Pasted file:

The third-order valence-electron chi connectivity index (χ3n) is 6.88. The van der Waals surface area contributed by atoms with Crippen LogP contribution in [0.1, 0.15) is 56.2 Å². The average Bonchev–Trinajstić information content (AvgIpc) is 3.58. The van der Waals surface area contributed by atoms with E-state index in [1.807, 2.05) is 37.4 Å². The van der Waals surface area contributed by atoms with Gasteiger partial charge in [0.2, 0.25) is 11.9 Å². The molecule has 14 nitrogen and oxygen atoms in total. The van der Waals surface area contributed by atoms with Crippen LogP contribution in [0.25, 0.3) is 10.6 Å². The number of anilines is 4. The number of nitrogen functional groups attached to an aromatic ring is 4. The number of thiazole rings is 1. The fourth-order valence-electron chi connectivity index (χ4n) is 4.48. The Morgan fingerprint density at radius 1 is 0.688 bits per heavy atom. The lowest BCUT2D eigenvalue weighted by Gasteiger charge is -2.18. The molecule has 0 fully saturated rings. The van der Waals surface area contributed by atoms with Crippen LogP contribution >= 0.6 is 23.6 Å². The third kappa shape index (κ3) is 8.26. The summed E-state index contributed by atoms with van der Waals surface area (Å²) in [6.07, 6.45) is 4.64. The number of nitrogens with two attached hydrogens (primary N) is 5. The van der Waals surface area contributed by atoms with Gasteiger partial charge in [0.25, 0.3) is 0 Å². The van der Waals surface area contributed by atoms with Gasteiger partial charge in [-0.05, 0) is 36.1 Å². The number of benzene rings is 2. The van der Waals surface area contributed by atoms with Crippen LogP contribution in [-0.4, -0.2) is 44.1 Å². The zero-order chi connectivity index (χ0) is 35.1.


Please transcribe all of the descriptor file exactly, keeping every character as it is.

The third-order valence-electron chi connectivity index (χ3n) is 6.88. The van der Waals surface area contributed by atoms with Crippen LogP contribution in [0.1, 0.15) is 56.2 Å². The average Bonchev–Trinajstić information content (AvgIpc) is 3.58. The van der Waals surface area contributed by atoms with E-state index in [1.807, 2.05) is 37.4 Å². The van der Waals surface area contributed by atoms with Gasteiger partial charge in [0.2, 0.25) is 11.9 Å². The molecule has 14 nitrogen and oxygen atoms in total. The van der Waals surface area contributed by atoms with Crippen LogP contribution in [0.25, 0.3) is 10.6 Å². The number of anilines is 4. The number of nitrogen functional groups attached to an aromatic ring is 4. The number of thiazole rings is 1. The fourth-order valence-electron chi connectivity index (χ4n) is 4.48. The Morgan fingerprint density at radius 1 is 0.688 bits per heavy atom. The lowest BCUT2D eigenvalue weighted by Gasteiger charge is -2.18. The molecule has 0 fully saturated rings. The van der Waals surface area contributed by atoms with Crippen LogP contribution >= 0.6 is 23.6 Å². The third kappa shape index (κ3) is 8.26. The summed E-state index contributed by atoms with van der Waals surface area (Å²) in [6.07, 6.45) is 4.64. The number of nitrogens with two attached hydrogens (primary N) is 5. The van der Waals surface area contributed by atoms with Gasteiger partial charge in [0.25, 0.3) is 0 Å². The van der Waals surface area contributed by atoms with Gasteiger partial charge in [-0.05, 0) is 36.1 Å². The number of benzene rings is 2. The van der Waals surface area contributed by atoms with Crippen LogP contribution in [-0.4, -0.2) is 44.1 Å². The zero-order chi connectivity index (χ0) is 35.1.